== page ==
Amaze Launches Australia’s First National Autism Helpline
Autism peak body Amaze has launched Autism Connect: Australia’s first national autism helpline. The launch marks a change and expansion of the existing Victorian Autism Advisor service by the organisation.
In addition to Victoria, the information helpline is available in the ACT and Tasmania through partnerships with Marymead Autism Centre and Autism Tasmania respectively. Autism Connect is rolling out across Australia and will be available in all states by mid 2021.
Autism Connect is a free telephone helpline, email and webchat service, developed by Amaze and funded by the NDIS. It provides information, advice, and service referrals to support autistic people and their support networks.
For previous users of Amaze’s Autism Advisor service that has been running for 12 years in Victoria, Autism Connect is the same successful information helpline. It has supported more than 20,000 parents of autistic children access information and advice as well as thousands of members of the autism community.
In the ACT and Tasmania, those contacting Autism Connect will be connected to local advisors based in their state who will provide local knowledge and connections as well as access to the Autism Connect knowledge bank – the most comprehensive repository of autism information and resources created and sourced from Australia and globally.
Amaze CEO Fiona Sharkie said a key benefit of Autism Connect is its independence and credibility; all information provided is derived from research and the service never promotes a particular service or therapy but provides options from which people make their own decisions to suit their needs.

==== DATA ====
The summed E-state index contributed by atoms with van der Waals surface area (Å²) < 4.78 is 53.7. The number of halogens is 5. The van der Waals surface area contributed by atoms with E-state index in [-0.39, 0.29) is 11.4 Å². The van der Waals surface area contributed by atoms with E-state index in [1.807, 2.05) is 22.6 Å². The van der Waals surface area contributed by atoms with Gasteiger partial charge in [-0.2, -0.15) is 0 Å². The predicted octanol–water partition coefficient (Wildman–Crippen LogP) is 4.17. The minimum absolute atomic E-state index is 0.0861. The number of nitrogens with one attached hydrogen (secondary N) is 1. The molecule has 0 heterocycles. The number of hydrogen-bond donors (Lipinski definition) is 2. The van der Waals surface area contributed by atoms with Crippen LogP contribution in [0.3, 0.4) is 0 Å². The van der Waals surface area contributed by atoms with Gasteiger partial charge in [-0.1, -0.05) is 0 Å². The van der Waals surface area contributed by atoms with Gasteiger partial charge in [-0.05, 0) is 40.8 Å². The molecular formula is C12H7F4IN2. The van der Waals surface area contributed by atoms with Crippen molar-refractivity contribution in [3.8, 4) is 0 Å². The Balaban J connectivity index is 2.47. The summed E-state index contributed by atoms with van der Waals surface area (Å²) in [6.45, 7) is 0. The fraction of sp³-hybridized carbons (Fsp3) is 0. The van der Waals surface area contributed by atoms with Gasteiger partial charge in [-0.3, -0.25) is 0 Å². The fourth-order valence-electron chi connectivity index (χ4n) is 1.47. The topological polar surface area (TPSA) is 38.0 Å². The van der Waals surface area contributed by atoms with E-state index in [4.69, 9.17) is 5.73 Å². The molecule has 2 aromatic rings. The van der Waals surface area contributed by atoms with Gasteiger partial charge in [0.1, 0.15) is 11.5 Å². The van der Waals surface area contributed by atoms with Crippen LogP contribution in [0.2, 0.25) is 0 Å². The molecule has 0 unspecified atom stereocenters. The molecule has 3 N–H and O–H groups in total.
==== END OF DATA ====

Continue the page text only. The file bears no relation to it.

“Autism presents differently in every person and there are many ‘snake oil peddlers’ who promise cures and sell unproven treatments that can be emotionally and financially harmful. Autism Connect will make a really positive difference to the lives of autistic people in Victoria and across Australia in addition to their support networks. It connects them to a deep resource of information and advice on all things autism for all ages,” Ms Sharkie said.
From mid 2021, Autism Connect will also provide a body of resources online, including on-the-ground local information. For post-diagnosis information, Amaze has partnered with Autism Awareness Australia to develop a new online resource Autism: What Next? to support autistic children and adults in their first year after diagnosis.
To date, Amaze has successfully operated the autism information advisor service with many Victorian success stories. Evaluation of the service was positive, with 95% of contacts expressing advisors listened and understood their needs.
After just a single contact, 83% said they felt more positive about the issue they were seeking support around. Today, with Autism Connect, the service aims to help more people around Australia.
“I got diagnosed at age 40 and I found that really enlightening and validating. You’ve got the ability to send a 5-second message and then get a human response. They were friendly, patient and empathetic. They were really just nice to deal with on the phone and it felt like the easiest thing ever,” said Catherine, an autistic mother of 2 autistic boys.
Operating from Monday to Friday, 8am – 7pm, Autism Connect can be contacted through these channels: